Life skill: Dealing with a lot of information quickly; ability to integrate and synthesize information in a creative fashion.
Key concept: Clarity and focus
Jazz skill: Learning from mentors.
Life skill: Being able to learn from older mentors by graciously accepting their wisdom as a vital part of the learning process. This implies suspension of judgment as to the immediate personal value of the material offered.
Concept: Experiential learning
Jazz skill: Participating in a group effort through ensemble collaboration.
Life skill: Maintaining an open and respectful attitude towards other group members by working with them as peers, regardless of age, gender, proficiency level, nationality, religion, race, etc. This infers that being better at a task does not mean personal superiority or the opposite.
Key concept: Mutual respect
Jazz skill: Realizing one’s unique “voice.”
Life skill: By honing one’s own vision, the individual assumes an active role towards changing and improving a given situation by offering unique and personal ideas towards that end. This involves critical and creative thinking along with honest self evaluation, discipline and a desire for change towards discovering a better way to accomplish a given goal.
Key concept: Clarity of vision
Jazz skill: Knowing the “standard” repertoire (history and traditions) as it exists with the ability to vary given directives in creative and multiple ways, accomplished both spontaneously as well as pre-planned.
Life skill: Being able to adjust and change direction in a situation already framed by a given set of rules and conditions which may or may not encourage new discoveries and innovation; seizing the moment and affecting immediate change while at the same time being actively involved in the process itself; having the necessary confidence to accomplish this goal with the awareness that the final result might not be realized until later with no guarantees concerning the outcome.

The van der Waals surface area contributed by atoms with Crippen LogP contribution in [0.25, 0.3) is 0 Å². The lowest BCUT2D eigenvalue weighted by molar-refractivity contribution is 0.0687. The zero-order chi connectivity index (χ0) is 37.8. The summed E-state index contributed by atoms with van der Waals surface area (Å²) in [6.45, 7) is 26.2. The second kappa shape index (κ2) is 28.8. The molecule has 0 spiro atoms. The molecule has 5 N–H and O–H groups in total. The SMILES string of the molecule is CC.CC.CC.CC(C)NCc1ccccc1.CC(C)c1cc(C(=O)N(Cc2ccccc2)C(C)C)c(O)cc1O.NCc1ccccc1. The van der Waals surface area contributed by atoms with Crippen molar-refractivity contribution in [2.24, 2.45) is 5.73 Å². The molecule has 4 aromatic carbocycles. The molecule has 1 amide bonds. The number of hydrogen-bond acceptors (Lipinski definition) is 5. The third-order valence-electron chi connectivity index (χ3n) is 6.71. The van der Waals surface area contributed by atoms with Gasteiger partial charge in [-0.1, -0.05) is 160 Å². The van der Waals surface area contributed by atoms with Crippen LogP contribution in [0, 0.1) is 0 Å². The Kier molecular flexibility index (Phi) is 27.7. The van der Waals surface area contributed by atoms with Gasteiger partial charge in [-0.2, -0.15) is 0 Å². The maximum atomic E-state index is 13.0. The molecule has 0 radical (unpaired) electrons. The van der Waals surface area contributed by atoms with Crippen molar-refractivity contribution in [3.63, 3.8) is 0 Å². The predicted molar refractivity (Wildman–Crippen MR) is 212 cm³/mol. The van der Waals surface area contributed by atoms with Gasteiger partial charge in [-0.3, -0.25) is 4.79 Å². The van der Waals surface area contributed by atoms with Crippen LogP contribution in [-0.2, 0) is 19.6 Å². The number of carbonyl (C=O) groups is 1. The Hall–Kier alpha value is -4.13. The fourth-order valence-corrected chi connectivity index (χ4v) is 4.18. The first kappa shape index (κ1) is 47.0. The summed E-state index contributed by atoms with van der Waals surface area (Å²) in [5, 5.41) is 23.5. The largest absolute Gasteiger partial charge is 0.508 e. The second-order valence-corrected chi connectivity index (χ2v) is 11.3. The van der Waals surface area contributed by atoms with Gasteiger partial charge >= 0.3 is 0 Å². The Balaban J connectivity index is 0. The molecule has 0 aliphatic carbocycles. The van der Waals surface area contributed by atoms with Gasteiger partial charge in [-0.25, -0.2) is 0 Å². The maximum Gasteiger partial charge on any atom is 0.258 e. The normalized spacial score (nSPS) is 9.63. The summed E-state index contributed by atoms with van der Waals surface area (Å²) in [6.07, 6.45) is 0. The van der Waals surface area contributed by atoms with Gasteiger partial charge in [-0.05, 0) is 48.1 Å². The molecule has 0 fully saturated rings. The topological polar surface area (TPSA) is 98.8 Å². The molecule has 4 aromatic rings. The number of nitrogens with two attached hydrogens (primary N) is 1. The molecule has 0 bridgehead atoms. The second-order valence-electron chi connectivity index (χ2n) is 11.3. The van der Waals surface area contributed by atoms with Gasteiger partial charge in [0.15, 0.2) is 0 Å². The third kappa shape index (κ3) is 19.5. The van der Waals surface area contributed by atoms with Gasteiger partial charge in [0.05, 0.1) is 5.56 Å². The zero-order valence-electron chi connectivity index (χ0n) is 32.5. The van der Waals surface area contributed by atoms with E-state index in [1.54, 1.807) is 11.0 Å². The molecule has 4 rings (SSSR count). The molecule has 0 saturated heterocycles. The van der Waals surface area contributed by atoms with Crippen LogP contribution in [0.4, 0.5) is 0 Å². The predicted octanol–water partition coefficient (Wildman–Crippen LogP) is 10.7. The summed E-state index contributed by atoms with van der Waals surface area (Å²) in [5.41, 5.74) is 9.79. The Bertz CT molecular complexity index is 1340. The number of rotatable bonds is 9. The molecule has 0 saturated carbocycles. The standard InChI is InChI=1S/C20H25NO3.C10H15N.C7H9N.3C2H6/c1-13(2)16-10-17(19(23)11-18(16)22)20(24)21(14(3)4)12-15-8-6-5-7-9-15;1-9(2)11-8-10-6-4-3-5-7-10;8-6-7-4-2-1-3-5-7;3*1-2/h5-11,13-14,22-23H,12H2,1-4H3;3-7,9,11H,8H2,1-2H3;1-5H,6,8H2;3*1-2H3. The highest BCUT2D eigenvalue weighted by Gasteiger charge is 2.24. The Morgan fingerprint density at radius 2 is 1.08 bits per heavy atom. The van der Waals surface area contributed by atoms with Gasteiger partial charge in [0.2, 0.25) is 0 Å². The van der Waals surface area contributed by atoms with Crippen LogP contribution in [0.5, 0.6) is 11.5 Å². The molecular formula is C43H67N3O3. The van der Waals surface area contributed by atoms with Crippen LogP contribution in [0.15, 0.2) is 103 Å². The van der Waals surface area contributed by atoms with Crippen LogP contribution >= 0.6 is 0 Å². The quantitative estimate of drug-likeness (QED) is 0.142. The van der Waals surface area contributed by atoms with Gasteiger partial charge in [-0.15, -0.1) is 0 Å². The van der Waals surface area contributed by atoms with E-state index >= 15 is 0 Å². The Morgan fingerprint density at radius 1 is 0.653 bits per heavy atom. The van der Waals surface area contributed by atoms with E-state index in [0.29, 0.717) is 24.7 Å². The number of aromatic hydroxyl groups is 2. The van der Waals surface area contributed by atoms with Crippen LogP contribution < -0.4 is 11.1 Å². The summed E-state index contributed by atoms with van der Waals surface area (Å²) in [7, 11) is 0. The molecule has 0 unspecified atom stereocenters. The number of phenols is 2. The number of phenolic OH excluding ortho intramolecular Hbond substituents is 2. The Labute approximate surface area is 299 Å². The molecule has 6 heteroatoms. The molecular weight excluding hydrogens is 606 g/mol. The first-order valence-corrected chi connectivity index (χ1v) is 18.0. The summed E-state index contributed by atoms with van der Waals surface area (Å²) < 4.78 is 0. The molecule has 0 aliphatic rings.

Key concept: Flexibility
Jazz skill: To be able to “swing” meaning being part of the surrounding context (“groove”).
Life skill: Being part of the creative process taking place; to energize and be energized by interacting with the involved parties towards realizing a goal; feeling a “joie du vivre” through being involved in a group effort.
Key concept: Commitment
Jazz skill: Composing original music, etc.
Life skill: Creating something new and/or modifying an already established tradition or practice based upon one’s imagination, skills and experiences.
Key concept: Individual creativity
Jazz skill: Being in the moment, aware of what is happening around you in all ways.
Life skill: An open attitude towards the new and unexpected without fear or immediate judgment; realizing that out of the old comes the new to be embraced and refined as befitting the specifics of a situation.
Key concept: Awareness
Jazz skill: Interaction on stage; communication with an audience; working within one’s immediate musical community.
Life skill: Realizing your relationship to one’s direct working and social environment, meaning the immediate group as well as society at large; the ability to see the “big” picture in both one’s private and creative life.
Key concept: Citizenship
Jazz skill: Being an entertainer and communicator.
Life skill: Realizing the social component and purpose of your work; the ability to offer one’s ideas and creative work in a manner that will successfully convey ideas and concepts to a given audience for consideration.
Key concept: Communication
Jazz skill: Being an artist
Life skill: To recognize the deep intrinsic values of what one does in life on both a practical and spiritual level; communicating core universal values (truth, beauty, compassion, etc.) in a way that both educates and entertains.
Key concept: Spirituality
John Dewey, one of America’s foremost thinkers on educational philosophy concerning learning how to learn:
“..each (individual) shall have the education which enables him to see
within his daily work all there is in it of large and human significance….first
and foremost to teach habits of learning.”
Thanks to Walter Turkenburg, Jari Perkiomaki and those educators who